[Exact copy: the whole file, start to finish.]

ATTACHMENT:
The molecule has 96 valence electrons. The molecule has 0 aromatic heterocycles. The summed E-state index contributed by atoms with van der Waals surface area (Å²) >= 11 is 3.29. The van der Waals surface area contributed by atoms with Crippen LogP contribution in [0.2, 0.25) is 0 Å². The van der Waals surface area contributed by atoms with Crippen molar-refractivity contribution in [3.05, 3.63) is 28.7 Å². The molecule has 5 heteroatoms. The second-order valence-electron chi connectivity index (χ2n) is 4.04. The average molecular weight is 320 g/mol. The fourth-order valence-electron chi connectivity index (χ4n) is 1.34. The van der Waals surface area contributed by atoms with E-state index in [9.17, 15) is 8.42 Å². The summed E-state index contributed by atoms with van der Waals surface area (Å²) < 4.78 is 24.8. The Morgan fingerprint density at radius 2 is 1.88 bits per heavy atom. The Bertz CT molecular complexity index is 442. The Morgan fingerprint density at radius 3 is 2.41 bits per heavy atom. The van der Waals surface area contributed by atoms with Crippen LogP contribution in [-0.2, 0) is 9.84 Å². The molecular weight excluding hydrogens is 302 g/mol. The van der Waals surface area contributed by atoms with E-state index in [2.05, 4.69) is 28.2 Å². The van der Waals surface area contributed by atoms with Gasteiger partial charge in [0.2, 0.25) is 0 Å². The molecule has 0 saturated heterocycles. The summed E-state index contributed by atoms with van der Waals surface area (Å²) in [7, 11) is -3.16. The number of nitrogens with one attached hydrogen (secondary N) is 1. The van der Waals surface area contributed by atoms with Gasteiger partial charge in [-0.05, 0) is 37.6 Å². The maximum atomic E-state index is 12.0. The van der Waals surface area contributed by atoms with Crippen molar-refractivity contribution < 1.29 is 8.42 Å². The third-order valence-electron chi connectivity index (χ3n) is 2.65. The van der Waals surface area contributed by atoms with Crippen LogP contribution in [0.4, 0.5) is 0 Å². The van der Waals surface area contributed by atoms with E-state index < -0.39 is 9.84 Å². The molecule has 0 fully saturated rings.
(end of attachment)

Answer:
The molecule has 96 valence electrons. The molecule has 0 aromatic heterocycles. The summed E-state index contributed by atoms with van der Waals surface area (Å²) >= 11 is 3.29. The van der Waals surface area contributed by atoms with Crippen LogP contribution in [0.2, 0.25) is 0 Å². The van der Waals surface area contributed by atoms with Crippen molar-refractivity contribution in [3.05, 3.63) is 28.7 Å². The molecule has 5 heteroatoms. The second-order valence-electron chi connectivity index (χ2n) is 4.04. The average molecular weight is 320 g/mol. The fourth-order valence-electron chi connectivity index (χ4n) is 1.34. The van der Waals surface area contributed by atoms with E-state index in [9.17, 15) is 8.42 Å². The summed E-state index contributed by atoms with van der Waals surface area (Å²) < 4.78 is 24.8. The Morgan fingerprint density at radius 2 is 1.88 bits per heavy atom. The Bertz CT molecular complexity index is 442. The Morgan fingerprint density at radius 3 is 2.41 bits per heavy atom. The van der Waals surface area contributed by atoms with Crippen LogP contribution in [-0.2, 0) is 9.84 Å². The molecular weight excluding hydrogens is 302 g/mol. The van der Waals surface area contributed by atoms with E-state index in [2.05, 4.69) is 28.2 Å². The van der Waals surface area contributed by atoms with Gasteiger partial charge in [0.2, 0.25) is 0 Å². The molecule has 0 saturated heterocycles. The summed E-state index contributed by atoms with van der Waals surface area (Å²) in [7, 11) is -3.16. The number of nitrogens with one attached hydrogen (secondary N) is 1. The van der Waals surface area contributed by atoms with Gasteiger partial charge in [-0.05, 0) is 37.6 Å². The maximum atomic E-state index is 12.0. The van der Waals surface area contributed by atoms with Crippen molar-refractivity contribution < 1.29 is 8.42 Å². The third-order valence-electron chi connectivity index (χ3n) is 2.65. The van der Waals surface area contributed by atoms with Crippen LogP contribution in [0.4, 0.5) is 0 Å². The van der Waals surface area contributed by atoms with E-state index < -0.39 is 9.84 Å². The molecule has 0 fully saturated rings.